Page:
On Monday, I pointed out that a majority of Republican voters were to Donald Trump's right on immigration: Fully 63 percent of them wanted a plan to deport all unauthorized immigrants. On Thursday, Trump pretty much closed the gap, proposing to deport all 11 million unauthorized immigrants currently in the US and then let some select few return.
Trump said Wednesday in an interview with CNN’s Dana Bash that as president he would deport all undocumented immigrants and then allow the "good ones" to reenter the country through an "expedited process" and live in the U.S. legally, though not as citizens.
"Legal status," Trump suggested. "We got to move ’em out, we’re going to move ’em back in if they’re really good people."…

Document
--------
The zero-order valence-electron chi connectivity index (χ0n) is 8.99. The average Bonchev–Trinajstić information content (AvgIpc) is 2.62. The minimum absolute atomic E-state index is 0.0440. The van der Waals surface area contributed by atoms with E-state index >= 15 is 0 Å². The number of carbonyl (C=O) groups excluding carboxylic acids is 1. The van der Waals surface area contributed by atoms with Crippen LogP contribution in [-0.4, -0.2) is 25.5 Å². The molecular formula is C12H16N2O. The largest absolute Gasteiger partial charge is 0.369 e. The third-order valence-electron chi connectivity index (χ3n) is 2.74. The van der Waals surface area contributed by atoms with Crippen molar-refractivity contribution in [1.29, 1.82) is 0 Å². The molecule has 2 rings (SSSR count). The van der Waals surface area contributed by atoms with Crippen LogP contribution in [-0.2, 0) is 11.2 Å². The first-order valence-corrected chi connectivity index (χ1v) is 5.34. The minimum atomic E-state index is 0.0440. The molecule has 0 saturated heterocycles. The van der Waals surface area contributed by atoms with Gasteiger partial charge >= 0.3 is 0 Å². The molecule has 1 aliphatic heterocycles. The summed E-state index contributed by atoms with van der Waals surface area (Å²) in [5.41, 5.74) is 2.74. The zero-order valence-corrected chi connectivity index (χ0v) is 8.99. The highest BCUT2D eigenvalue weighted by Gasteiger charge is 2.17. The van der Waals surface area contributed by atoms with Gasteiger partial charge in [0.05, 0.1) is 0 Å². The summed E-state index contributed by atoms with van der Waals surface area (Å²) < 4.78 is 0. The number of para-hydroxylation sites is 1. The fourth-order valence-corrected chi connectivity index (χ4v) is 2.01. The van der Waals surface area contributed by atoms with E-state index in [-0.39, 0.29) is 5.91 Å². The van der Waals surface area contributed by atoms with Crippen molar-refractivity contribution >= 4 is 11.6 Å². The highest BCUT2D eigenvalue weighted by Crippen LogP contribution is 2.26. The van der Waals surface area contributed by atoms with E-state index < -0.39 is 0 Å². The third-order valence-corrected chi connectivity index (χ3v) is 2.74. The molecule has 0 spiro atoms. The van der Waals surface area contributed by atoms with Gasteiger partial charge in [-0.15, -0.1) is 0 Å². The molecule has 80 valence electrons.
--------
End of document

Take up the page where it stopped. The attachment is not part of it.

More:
What Trump is actually proposing
Because this is Donald Trump we're talking about, the proposal is more of a rant than a white paper. So there are a couple different ways to interpret what he means.
Maybe Trump is just proposing a variation on something that's been proposed by Republicans before. Back in 2007, during the Bush-era fights over comprehensive immigration reform, some Republicans floated the idea of "touchback" — requiring unauthorized immigrants in the US to return to their home countries and apply for legal status from there.
Advocates said that touchback would be a disaster because immigrants wouldn't leave the country if they worried they'd be barred from returning. Indeed, right now there might be hundreds of thousands of immigrants in the US who'd be eligible for green cards through their spouses or children, but haven't applied because they think they'd have to leave (although the Obama administration made it easier for them to apply while staying in the US). But it was still treated as part of the plan for ultimate legalization and citizenship for unauthorized immigrants — because there were clear standards that would allow millions of people to get legal status and return.